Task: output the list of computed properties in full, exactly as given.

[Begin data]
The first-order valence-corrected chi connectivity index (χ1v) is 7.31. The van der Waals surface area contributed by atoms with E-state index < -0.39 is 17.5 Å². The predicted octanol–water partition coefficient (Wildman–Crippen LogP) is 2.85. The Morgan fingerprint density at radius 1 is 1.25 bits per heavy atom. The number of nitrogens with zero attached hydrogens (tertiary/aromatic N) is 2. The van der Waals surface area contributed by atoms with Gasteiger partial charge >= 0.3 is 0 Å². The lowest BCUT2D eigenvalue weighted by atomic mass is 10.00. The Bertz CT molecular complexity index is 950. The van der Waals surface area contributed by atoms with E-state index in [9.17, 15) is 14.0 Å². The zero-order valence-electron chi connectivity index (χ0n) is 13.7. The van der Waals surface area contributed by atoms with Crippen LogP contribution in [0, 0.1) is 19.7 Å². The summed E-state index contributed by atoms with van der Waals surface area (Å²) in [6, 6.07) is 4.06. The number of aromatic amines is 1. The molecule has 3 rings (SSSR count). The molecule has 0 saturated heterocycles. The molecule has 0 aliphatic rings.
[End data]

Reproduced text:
The first-order valence-corrected chi connectivity index (χ1v) is 7.31. The van der Waals surface area contributed by atoms with E-state index < -0.39 is 17.5 Å². The predicted octanol–water partition coefficient (Wildman–Crippen LogP) is 2.85. The Morgan fingerprint density at radius 1 is 1.25 bits per heavy atom. The number of nitrogens with zero attached hydrogens (tertiary/aromatic N) is 2. The van der Waals surface area contributed by atoms with Gasteiger partial charge >= 0.3 is 0 Å². The lowest BCUT2D eigenvalue weighted by atomic mass is 10.00. The Bertz CT molecular complexity index is 950. The van der Waals surface area contributed by atoms with E-state index in [9.17, 15) is 14.0 Å². The zero-order valence-electron chi connectivity index (χ0n) is 13.7. The van der Waals surface area contributed by atoms with Crippen LogP contribution in [0, 0.1) is 19.7 Å². The summed E-state index contributed by atoms with van der Waals surface area (Å²) in [6, 6.07) is 4.06. The number of aromatic amines is 1. The molecule has 3 rings (SSSR count). The molecule has 0 saturated heterocycles. The molecule has 0 aliphatic rings.